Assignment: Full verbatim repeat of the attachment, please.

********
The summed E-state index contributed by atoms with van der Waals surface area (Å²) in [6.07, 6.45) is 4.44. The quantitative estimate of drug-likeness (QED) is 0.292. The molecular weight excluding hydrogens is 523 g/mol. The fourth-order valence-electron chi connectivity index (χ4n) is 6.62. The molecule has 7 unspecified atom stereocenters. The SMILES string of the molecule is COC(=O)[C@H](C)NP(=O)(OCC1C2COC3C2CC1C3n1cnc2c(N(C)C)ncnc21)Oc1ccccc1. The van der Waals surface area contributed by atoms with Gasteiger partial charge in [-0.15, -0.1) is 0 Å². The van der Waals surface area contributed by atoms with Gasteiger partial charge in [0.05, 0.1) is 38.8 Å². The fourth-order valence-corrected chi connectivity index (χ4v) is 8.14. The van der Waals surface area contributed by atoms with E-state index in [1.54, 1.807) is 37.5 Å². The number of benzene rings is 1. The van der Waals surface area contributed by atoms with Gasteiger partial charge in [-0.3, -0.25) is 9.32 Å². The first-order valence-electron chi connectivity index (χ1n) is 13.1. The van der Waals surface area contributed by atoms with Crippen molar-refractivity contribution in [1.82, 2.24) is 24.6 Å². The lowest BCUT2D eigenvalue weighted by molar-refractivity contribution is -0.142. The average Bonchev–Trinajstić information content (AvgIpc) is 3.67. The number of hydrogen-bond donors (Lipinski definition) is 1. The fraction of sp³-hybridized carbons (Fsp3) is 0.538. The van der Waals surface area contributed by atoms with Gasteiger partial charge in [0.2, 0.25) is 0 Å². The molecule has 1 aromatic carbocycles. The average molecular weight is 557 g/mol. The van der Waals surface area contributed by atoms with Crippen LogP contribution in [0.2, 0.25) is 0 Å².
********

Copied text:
The summed E-state index contributed by atoms with van der Waals surface area (Å²) in [6.07, 6.45) is 4.44. The quantitative estimate of drug-likeness (QED) is 0.292. The molecular weight excluding hydrogens is 523 g/mol. The fourth-order valence-electron chi connectivity index (χ4n) is 6.62. The molecule has 7 unspecified atom stereocenters. The SMILES string of the molecule is COC(=O)[C@H](C)NP(=O)(OCC1C2COC3C2CC1C3n1cnc2c(N(C)C)ncnc21)Oc1ccccc1. The van der Waals surface area contributed by atoms with Gasteiger partial charge in [-0.15, -0.1) is 0 Å². The van der Waals surface area contributed by atoms with Gasteiger partial charge in [0.05, 0.1) is 38.8 Å². The fourth-order valence-corrected chi connectivity index (χ4v) is 8.14. The van der Waals surface area contributed by atoms with E-state index in [1.54, 1.807) is 37.5 Å². The number of benzene rings is 1. The van der Waals surface area contributed by atoms with Gasteiger partial charge in [-0.3, -0.25) is 9.32 Å². The first-order valence-electron chi connectivity index (χ1n) is 13.1. The van der Waals surface area contributed by atoms with Crippen molar-refractivity contribution in [1.82, 2.24) is 24.6 Å². The lowest BCUT2D eigenvalue weighted by molar-refractivity contribution is -0.142. The average Bonchev–Trinajstić information content (AvgIpc) is 3.67. The number of hydrogen-bond donors (Lipinski definition) is 1. The fraction of sp³-hybridized carbons (Fsp3) is 0.538. The van der Waals surface area contributed by atoms with Gasteiger partial charge in [0.2, 0.25) is 0 Å². The molecule has 1 aromatic carbocycles. The average molecular weight is 557 g/mol. The van der Waals surface area contributed by atoms with Crippen LogP contribution in [0.2, 0.25) is 0 Å².